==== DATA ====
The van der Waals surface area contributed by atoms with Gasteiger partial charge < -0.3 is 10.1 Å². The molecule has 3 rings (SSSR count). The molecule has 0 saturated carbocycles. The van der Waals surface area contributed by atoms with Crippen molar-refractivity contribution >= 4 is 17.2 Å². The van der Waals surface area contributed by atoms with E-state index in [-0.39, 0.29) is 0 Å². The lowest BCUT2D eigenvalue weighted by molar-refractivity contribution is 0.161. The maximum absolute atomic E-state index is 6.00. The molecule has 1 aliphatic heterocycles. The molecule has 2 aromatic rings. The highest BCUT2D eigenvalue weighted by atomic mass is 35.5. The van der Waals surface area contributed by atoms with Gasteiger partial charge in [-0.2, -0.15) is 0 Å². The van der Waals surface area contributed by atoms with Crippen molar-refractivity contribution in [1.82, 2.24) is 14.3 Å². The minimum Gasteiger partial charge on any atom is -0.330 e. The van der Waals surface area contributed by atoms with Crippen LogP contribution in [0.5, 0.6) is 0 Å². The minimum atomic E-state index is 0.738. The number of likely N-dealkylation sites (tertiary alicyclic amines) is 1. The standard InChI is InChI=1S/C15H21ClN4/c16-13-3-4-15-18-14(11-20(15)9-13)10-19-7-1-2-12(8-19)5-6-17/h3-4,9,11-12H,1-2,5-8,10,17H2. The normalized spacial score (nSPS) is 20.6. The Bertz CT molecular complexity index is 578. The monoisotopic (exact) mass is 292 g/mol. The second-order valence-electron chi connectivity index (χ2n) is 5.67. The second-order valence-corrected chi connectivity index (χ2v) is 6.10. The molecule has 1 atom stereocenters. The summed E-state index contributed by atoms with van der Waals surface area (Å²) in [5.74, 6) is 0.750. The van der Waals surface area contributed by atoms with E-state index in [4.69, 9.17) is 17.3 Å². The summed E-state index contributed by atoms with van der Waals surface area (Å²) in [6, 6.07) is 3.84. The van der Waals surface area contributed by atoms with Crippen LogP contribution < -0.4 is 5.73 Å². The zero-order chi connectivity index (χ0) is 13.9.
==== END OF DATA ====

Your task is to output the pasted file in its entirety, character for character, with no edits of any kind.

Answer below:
The van der Waals surface area contributed by atoms with Gasteiger partial charge < -0.3 is 10.1 Å². The molecule has 3 rings (SSSR count). The molecule has 0 saturated carbocycles. The van der Waals surface area contributed by atoms with Crippen molar-refractivity contribution >= 4 is 17.2 Å². The van der Waals surface area contributed by atoms with E-state index in [-0.39, 0.29) is 0 Å². The lowest BCUT2D eigenvalue weighted by molar-refractivity contribution is 0.161. The maximum absolute atomic E-state index is 6.00. The molecule has 1 aliphatic heterocycles. The molecule has 2 aromatic rings. The highest BCUT2D eigenvalue weighted by atomic mass is 35.5. The van der Waals surface area contributed by atoms with Gasteiger partial charge in [-0.2, -0.15) is 0 Å². The van der Waals surface area contributed by atoms with Crippen molar-refractivity contribution in [1.82, 2.24) is 14.3 Å². The minimum Gasteiger partial charge on any atom is -0.330 e. The van der Waals surface area contributed by atoms with Crippen LogP contribution in [0.5, 0.6) is 0 Å². The minimum atomic E-state index is 0.738. The number of likely N-dealkylation sites (tertiary alicyclic amines) is 1. The standard InChI is InChI=1S/C15H21ClN4/c16-13-3-4-15-18-14(11-20(15)9-13)10-19-7-1-2-12(8-19)5-6-17/h3-4,9,11-12H,1-2,5-8,10,17H2. The normalized spacial score (nSPS) is 20.6. The Bertz CT molecular complexity index is 578. The monoisotopic (exact) mass is 292 g/mol. The second-order valence-electron chi connectivity index (χ2n) is 5.67. The second-order valence-corrected chi connectivity index (χ2v) is 6.10. The molecule has 1 atom stereocenters. The summed E-state index contributed by atoms with van der Waals surface area (Å²) in [5.74, 6) is 0.750. The van der Waals surface area contributed by atoms with E-state index in [4.69, 9.17) is 17.3 Å². The summed E-state index contributed by atoms with van der Waals surface area (Å²) in [6, 6.07) is 3.84. The van der Waals surface area contributed by atoms with Crippen LogP contribution < -0.4 is 5.73 Å². The zero-order chi connectivity index (χ0) is 13.9.